• In India, area under cultivation grew by 6.7 million hectares, between 1880 and 1920.
  • Breaking new land, forests were cleared by peasants when demand for food started rising due to increase in population over centuries.
  • In India, cultivation of commercial crops like cotton, wheat, sugar, jute were encouraged by the British.

e) Tea/Coffee Plantations 

  • To meet the growing demand of various commodities in Europe, large tracts of forests were cleared to grow rubber plantations, tea plantations and coffee plantations.
  • At a very cheap price, European planters received massive forest areas from the colonial government.
  • These lands were planted with coffee or tea after the forests were cleared and enclosed.
  • Some of the tribes were branded as ‘criminal tribes’ and they were forced to work in plantations, factories etc, under the supervision of the colonial Government.
  • Forest communities like Gonds from Chhattisgarh, Oraons and Santhals from Jharkhand and Assam had to work in tea plantations.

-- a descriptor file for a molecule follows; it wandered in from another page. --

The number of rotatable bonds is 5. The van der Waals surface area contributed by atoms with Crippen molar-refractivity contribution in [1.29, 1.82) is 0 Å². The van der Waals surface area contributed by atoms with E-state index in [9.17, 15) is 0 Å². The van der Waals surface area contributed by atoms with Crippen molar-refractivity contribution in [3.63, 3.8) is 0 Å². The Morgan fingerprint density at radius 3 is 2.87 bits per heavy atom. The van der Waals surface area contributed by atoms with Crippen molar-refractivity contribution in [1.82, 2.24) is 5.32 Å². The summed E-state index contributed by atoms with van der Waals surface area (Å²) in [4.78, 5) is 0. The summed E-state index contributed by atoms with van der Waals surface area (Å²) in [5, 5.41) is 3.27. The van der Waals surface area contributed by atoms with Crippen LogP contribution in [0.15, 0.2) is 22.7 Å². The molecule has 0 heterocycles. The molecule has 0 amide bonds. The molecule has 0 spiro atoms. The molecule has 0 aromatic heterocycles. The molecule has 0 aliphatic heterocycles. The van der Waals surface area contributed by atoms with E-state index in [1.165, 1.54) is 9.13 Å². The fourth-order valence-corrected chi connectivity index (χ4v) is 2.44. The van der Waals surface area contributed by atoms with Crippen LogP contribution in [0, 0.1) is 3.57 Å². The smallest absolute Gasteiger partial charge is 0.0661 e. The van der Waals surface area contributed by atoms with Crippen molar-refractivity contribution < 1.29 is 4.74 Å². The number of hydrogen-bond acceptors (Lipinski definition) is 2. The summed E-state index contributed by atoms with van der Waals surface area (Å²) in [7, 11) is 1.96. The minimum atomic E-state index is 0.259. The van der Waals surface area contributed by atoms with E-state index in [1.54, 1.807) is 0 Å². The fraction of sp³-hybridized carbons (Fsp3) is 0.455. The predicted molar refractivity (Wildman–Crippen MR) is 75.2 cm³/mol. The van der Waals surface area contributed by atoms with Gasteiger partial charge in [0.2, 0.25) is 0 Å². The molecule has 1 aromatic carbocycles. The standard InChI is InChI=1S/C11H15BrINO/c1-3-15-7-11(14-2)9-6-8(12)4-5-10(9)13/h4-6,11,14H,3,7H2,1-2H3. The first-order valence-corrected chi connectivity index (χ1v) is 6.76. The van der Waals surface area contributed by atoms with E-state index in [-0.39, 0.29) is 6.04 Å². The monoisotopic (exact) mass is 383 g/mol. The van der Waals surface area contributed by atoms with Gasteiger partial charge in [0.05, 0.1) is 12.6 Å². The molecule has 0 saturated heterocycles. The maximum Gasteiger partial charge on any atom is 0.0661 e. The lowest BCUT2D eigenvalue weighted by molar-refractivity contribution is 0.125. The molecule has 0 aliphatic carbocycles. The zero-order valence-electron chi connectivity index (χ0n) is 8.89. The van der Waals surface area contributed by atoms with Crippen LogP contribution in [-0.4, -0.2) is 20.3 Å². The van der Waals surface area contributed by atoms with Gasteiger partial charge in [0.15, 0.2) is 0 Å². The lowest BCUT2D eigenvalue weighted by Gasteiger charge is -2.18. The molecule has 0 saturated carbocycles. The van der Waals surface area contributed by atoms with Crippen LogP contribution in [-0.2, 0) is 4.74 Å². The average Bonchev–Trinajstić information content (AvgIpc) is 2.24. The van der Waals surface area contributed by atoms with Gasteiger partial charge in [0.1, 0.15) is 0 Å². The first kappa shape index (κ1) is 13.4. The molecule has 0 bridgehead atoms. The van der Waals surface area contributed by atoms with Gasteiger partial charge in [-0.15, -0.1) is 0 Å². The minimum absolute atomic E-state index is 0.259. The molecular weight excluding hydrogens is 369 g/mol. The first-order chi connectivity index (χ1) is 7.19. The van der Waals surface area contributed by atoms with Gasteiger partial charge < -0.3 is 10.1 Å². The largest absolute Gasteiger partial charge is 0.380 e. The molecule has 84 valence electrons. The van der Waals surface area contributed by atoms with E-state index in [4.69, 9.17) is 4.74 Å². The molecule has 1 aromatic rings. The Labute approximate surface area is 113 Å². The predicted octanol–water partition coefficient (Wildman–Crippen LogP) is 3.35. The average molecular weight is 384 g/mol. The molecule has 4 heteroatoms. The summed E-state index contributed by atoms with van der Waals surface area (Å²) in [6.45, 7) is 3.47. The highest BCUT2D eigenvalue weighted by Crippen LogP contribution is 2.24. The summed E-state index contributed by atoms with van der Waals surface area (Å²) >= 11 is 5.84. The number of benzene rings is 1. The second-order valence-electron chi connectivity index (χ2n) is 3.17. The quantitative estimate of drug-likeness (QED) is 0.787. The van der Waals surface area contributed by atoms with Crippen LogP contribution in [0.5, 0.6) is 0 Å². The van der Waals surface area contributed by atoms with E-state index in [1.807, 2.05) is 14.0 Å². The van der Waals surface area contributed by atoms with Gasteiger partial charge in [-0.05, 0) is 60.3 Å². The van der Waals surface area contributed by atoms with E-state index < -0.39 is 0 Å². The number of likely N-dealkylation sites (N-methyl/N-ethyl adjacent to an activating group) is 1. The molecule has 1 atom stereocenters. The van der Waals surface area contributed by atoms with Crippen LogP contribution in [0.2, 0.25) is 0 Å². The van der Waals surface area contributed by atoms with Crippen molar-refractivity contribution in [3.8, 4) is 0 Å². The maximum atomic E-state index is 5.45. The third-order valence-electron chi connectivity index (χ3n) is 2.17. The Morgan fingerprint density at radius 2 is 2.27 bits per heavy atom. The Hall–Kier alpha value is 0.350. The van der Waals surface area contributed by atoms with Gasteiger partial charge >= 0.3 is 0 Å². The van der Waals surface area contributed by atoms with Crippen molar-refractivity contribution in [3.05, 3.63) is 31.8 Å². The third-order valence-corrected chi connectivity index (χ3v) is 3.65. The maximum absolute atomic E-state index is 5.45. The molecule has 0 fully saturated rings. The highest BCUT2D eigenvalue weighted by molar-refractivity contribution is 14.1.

• Their working conditions were bad, they were not allowed to visit their villages, their wages were very low.

f) Adivasis and other peasants users 

  • Across the country, peasants and villagers faced extreme hardships due to implementation of the Forest Act in India by the colonial British government.
  • Due to the forest act, everyday practices such as fishing, hunting, collecting roots and fruits, grazing cattle, and cutting wood were made illegal.
  • People were now punished by forest guards or they were forced to pay bribes as people were compelled to steal.
  • A decision to ban shifting cultivation was taken by the Government.
  • Due to this decision of the Government, many communities living in the forests were displaced.